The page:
The night before our wedding reception, Daniel and I had a “toast time,” when everyone in attendance was invited to share a memory or a toast. Why have just a couple of toasts, we figured, when you can have twenty? (I should insert here that the champagne wasn’t proportional to the number of toasts. Just in case you were worried.)
Daniel and I took a turn too, seizing the opportunity to thank the people who had brought us to this place on the eve of saying our vows. I’m not sure I communicated everything I wanted to on account of all the blubbering and sniffling, but what I tried to say was thank you. Thanks, Mom and Dad. Thanks, Grandma and Grandpa. Thanks Papa Jack and Gramma Lo. For many things over the years, but right now, on this night especially, thank you for showing us what it looks like to make a big promise. And then keep it.
That summer of our wedding, both my parents and Daniel’s parents celebrated 35 years of marriage. We had seven of our eight grandparents still with us, still married to the same person they’d said “I do” to 50-plus years ago, just as we would the next day.
As I looked at the faces around me and started doing some mental calculations, I realized that between both our sets of parents and grandparents, we had almost 300 years of marriage represented in that room.
In that moment Daniel and I had no idea what the next 50 years would hold for us, what it would look like when we came face-to-face with “for worse,” “for poorer,” “in sickness.” But one thing we knew: by God’s grace, we came from a line of people who kept their promises.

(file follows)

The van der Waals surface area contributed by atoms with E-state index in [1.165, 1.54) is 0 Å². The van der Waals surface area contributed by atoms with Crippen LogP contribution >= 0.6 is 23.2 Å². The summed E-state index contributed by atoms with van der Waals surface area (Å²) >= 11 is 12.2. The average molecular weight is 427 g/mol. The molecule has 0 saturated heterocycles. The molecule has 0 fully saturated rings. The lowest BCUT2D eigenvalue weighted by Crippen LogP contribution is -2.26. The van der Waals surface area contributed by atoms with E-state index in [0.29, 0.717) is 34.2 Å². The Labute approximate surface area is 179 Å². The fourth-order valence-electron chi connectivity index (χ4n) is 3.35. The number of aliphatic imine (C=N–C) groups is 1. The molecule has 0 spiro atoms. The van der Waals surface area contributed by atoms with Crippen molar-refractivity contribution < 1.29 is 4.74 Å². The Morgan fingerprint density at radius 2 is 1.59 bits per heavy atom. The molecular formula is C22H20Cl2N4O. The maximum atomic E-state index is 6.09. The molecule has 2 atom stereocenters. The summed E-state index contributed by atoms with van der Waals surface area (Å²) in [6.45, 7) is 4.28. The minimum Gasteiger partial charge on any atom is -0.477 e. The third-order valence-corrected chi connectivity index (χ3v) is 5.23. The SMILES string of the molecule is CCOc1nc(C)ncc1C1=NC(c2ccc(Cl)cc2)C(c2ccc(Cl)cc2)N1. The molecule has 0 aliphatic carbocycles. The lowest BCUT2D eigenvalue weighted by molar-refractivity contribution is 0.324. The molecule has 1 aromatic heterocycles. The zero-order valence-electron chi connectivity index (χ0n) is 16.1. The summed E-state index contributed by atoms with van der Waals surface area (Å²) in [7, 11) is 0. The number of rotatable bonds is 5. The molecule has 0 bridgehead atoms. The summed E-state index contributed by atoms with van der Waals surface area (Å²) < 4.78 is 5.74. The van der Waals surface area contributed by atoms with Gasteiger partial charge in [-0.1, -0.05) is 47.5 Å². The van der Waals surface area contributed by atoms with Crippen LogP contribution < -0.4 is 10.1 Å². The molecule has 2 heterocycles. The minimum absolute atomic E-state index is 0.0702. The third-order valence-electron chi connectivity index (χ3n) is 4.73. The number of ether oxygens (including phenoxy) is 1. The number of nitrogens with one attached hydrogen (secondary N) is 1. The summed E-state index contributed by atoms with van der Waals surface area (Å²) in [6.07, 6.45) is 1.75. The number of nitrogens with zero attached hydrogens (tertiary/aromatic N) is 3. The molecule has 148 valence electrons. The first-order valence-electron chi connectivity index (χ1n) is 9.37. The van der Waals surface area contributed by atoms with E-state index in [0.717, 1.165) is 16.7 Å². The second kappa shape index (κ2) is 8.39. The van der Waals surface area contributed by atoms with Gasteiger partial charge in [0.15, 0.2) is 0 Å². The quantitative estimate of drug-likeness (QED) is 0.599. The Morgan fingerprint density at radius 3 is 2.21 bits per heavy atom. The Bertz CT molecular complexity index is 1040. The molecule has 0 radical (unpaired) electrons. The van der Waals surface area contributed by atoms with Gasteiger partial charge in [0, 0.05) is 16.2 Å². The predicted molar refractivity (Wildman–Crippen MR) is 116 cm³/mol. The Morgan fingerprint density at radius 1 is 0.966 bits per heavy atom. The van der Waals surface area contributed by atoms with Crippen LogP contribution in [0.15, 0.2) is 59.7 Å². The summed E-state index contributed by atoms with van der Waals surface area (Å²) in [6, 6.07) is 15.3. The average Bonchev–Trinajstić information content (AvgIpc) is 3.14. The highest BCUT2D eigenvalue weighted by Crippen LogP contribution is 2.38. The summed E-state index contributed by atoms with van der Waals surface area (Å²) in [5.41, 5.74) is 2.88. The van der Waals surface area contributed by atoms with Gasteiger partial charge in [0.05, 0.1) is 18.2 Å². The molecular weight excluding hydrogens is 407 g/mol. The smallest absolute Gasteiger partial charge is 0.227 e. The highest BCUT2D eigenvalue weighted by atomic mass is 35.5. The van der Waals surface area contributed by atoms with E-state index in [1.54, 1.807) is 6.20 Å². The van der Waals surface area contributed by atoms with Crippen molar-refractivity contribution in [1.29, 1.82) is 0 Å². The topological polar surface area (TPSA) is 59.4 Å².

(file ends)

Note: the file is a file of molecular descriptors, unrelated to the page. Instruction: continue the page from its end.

And better yet, we had a God would never retract his promise from us, a God who would never renege on his covenant.
Just after the prophet Jeremiah received a message from the Lord that his beloved Jerusalem would fall, God followed up with another promise to his people—a promise of restoration.
I will make an everlasting covenant with them: I will never stop doing good for them. I will put a desire in their hearts to worship me, and they will never leave me. I will find joy doing good for them and will faithfully and wholeheartedly replant them in this land. This is what the Lord says: Just as I have brought all these calamities on them, so I will do all the good I have promised them.
As thankful as I am for our family legacy of kept promises, I’m even more thankful for God’s bigger vow. His everlasting vow.
He goes beyond “Till death do us part” and gives us a forever promise: I will never stop doing good for them. They will never leave me. He stands before us at an altar of sorts, assuring us that nothing will part us from him. Not even death.
I’ve taken the challenge of reading the Bible chronologically this year and tracing the thread of grace through it. These musings are prompted by my reading. I’d love to have you join me: One Year Bible reading plan.